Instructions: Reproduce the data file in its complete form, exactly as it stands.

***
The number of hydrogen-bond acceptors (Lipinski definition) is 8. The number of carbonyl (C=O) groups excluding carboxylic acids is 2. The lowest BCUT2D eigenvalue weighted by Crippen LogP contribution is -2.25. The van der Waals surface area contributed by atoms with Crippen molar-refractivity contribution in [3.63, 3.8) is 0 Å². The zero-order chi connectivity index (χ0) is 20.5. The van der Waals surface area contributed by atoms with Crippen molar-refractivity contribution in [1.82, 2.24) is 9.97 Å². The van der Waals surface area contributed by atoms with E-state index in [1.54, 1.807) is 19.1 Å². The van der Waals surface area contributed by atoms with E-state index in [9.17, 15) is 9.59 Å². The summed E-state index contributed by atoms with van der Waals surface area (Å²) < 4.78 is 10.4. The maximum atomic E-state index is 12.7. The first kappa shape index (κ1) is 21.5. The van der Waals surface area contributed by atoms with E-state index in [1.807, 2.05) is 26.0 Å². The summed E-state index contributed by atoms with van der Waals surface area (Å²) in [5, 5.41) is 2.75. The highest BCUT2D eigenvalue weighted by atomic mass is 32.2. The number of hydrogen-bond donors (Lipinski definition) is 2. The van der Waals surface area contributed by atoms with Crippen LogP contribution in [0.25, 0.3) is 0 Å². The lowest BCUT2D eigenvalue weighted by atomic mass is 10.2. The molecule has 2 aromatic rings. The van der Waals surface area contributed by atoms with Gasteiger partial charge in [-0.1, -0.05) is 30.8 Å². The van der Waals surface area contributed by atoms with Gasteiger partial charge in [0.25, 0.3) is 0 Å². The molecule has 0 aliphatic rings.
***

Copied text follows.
The number of hydrogen-bond acceptors (Lipinski definition) is 8. The number of carbonyl (C=O) groups excluding carboxylic acids is 2. The lowest BCUT2D eigenvalue weighted by Crippen LogP contribution is -2.25. The van der Waals surface area contributed by atoms with Crippen molar-refractivity contribution in [3.63, 3.8) is 0 Å². The zero-order chi connectivity index (χ0) is 20.5. The van der Waals surface area contributed by atoms with Crippen molar-refractivity contribution in [1.82, 2.24) is 9.97 Å². The van der Waals surface area contributed by atoms with E-state index in [1.54, 1.807) is 19.1 Å². The van der Waals surface area contributed by atoms with E-state index in [9.17, 15) is 9.59 Å². The summed E-state index contributed by atoms with van der Waals surface area (Å²) < 4.78 is 10.4. The maximum atomic E-state index is 12.7. The first kappa shape index (κ1) is 21.5. The van der Waals surface area contributed by atoms with E-state index in [1.807, 2.05) is 26.0 Å². The summed E-state index contributed by atoms with van der Waals surface area (Å²) in [5, 5.41) is 2.75. The highest BCUT2D eigenvalue weighted by atomic mass is 32.2. The number of hydrogen-bond donors (Lipinski definition) is 2. The van der Waals surface area contributed by atoms with Crippen LogP contribution in [0.25, 0.3) is 0 Å². The lowest BCUT2D eigenvalue weighted by atomic mass is 10.2. The molecule has 2 aromatic rings. The van der Waals surface area contributed by atoms with Gasteiger partial charge in [-0.1, -0.05) is 30.8 Å². The van der Waals surface area contributed by atoms with Gasteiger partial charge in [0.25, 0.3) is 0 Å². The molecule has 0 aliphatic rings.